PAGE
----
2 3 2nd mail to ROC and site admin
3 <5 3rd mail to ROC and site admin stating that this will go forward to the next weekly operations meeting for discussion and that representation at the meeting is requested. The discussion may also include site suspension.
4 Discuss at the next weekly operations meeting
5 Request OCC approve site suspension
6 Ask ROC to suspend site

NB : Theoretically, the whole process could be covered in a 3 weeks period. Most often a site is either suspended on the spot for security reason, or the problem is solved (or the site and the ROC reacts) well before operators need to escalate the issue to the Weekly Operations Meetings.

Detection, diagnosis and problem tracking tools were described in previous sub-sections. The integration of these steps in the process is summarised below as are the details of the escalation procedure workflow.

NB : On the schema below the second level support that COD may have to do is accessed through mailing list and GGUS portal, i.e when other support units re-assign some tickets to the grid experts (current COD). For that purpose, second-level support is referred as dashed.

NB: After the first 3 days, at the 2nd escalation step, COD suggest to the site to declare downtime until they solve the problem and the ROC has to be notified. If they do not accept the downtime then the COD proceed with the regular escalation procedure at the agreed deadlines.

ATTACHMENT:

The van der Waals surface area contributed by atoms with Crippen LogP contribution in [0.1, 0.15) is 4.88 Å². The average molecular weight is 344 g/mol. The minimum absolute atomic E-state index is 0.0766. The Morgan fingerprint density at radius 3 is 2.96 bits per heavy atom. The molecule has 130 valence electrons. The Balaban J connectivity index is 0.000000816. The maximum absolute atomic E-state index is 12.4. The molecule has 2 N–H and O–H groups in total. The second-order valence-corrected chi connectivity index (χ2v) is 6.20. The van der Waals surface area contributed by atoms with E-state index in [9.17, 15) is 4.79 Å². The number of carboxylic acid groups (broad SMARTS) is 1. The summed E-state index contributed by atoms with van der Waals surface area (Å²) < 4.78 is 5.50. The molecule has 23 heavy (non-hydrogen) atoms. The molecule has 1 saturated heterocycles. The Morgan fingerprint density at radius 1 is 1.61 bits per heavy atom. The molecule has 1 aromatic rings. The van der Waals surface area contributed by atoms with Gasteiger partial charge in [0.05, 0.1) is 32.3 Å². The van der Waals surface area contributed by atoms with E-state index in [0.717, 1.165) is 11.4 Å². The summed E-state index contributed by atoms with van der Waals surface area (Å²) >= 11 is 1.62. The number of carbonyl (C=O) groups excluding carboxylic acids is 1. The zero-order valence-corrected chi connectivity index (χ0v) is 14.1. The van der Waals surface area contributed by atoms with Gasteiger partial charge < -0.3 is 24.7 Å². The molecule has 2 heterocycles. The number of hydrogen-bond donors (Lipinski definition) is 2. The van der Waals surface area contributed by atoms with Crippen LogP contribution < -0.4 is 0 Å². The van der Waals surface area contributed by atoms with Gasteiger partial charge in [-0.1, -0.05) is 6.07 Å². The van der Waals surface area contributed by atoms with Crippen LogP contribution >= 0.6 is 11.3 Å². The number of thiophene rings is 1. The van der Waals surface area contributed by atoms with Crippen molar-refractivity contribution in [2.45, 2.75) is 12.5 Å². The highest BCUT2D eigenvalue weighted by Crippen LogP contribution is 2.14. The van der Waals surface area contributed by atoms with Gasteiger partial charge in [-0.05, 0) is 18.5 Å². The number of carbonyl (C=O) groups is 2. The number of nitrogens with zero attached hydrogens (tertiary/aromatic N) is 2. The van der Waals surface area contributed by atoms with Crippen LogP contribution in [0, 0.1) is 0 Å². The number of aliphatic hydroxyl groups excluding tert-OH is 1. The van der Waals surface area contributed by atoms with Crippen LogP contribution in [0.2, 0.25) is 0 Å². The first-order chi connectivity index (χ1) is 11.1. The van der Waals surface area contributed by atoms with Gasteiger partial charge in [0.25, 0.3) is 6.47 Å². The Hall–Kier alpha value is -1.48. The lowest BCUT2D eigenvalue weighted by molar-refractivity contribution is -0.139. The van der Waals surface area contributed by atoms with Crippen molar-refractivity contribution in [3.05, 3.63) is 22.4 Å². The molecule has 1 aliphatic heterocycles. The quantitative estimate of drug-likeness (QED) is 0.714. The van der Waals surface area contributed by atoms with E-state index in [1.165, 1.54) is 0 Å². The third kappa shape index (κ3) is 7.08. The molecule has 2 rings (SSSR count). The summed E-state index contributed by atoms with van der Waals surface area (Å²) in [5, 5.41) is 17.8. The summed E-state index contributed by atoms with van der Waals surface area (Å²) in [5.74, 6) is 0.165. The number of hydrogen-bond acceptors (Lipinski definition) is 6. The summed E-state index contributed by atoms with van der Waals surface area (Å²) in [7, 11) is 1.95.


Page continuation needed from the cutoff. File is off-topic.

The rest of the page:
Most of the COD tasks can be dealt with from the operations dashboard available on the Operations portal. The use of the operations dashboard is presented in section 6.

8.4 Sites that fail SAM tests but still continue to be operational

Operators need to set the ticket to “unsolvable” or set a long term deadline. A mail must be sent to the COD mailing list. These sites should not be candidates for suspension.

8.8 Ticket handling during Weekends

Due to the fact that weekends are not considered working days it is noted that COD teams do not have any responsibilities during weekends and that CODs should take care that tickets do not expire during weekends.